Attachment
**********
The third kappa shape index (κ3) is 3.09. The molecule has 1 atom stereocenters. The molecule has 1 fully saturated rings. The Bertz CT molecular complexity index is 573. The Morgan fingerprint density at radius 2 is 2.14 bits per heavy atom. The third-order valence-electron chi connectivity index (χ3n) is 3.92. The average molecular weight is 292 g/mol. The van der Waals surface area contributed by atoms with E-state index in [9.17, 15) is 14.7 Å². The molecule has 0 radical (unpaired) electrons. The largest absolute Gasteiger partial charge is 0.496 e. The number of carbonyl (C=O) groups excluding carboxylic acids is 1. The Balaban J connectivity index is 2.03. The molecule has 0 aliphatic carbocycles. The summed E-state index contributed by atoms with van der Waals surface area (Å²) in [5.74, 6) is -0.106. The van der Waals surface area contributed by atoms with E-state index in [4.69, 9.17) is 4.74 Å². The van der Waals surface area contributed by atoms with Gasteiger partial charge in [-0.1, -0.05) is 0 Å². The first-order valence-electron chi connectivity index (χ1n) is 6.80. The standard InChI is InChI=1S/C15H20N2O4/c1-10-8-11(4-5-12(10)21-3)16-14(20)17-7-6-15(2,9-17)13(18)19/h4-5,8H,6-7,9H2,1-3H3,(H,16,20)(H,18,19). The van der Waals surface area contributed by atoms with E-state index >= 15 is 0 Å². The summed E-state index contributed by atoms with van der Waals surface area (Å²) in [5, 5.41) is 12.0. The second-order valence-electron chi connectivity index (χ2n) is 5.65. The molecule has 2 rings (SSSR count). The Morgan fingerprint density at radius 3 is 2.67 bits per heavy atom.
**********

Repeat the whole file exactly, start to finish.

The third kappa shape index (κ3) is 3.09. The molecule has 1 atom stereocenters. The molecule has 1 fully saturated rings. The Bertz CT molecular complexity index is 573. The Morgan fingerprint density at radius 2 is 2.14 bits per heavy atom. The third-order valence-electron chi connectivity index (χ3n) is 3.92. The average molecular weight is 292 g/mol. The van der Waals surface area contributed by atoms with E-state index in [9.17, 15) is 14.7 Å². The molecule has 0 radical (unpaired) electrons. The largest absolute Gasteiger partial charge is 0.496 e. The number of carbonyl (C=O) groups excluding carboxylic acids is 1. The Balaban J connectivity index is 2.03. The molecule has 0 aliphatic carbocycles. The summed E-state index contributed by atoms with van der Waals surface area (Å²) in [5.74, 6) is -0.106. The van der Waals surface area contributed by atoms with E-state index in [4.69, 9.17) is 4.74 Å². The van der Waals surface area contributed by atoms with Gasteiger partial charge in [-0.1, -0.05) is 0 Å². The first-order valence-electron chi connectivity index (χ1n) is 6.80. The standard InChI is InChI=1S/C15H20N2O4/c1-10-8-11(4-5-12(10)21-3)16-14(20)17-7-6-15(2,9-17)13(18)19/h4-5,8H,6-7,9H2,1-3H3,(H,16,20)(H,18,19). The van der Waals surface area contributed by atoms with E-state index >= 15 is 0 Å². The summed E-state index contributed by atoms with van der Waals surface area (Å²) in [5, 5.41) is 12.0. The second-order valence-electron chi connectivity index (χ2n) is 5.65. The molecule has 2 rings (SSSR count). The Morgan fingerprint density at radius 3 is 2.67 bits per heavy atom.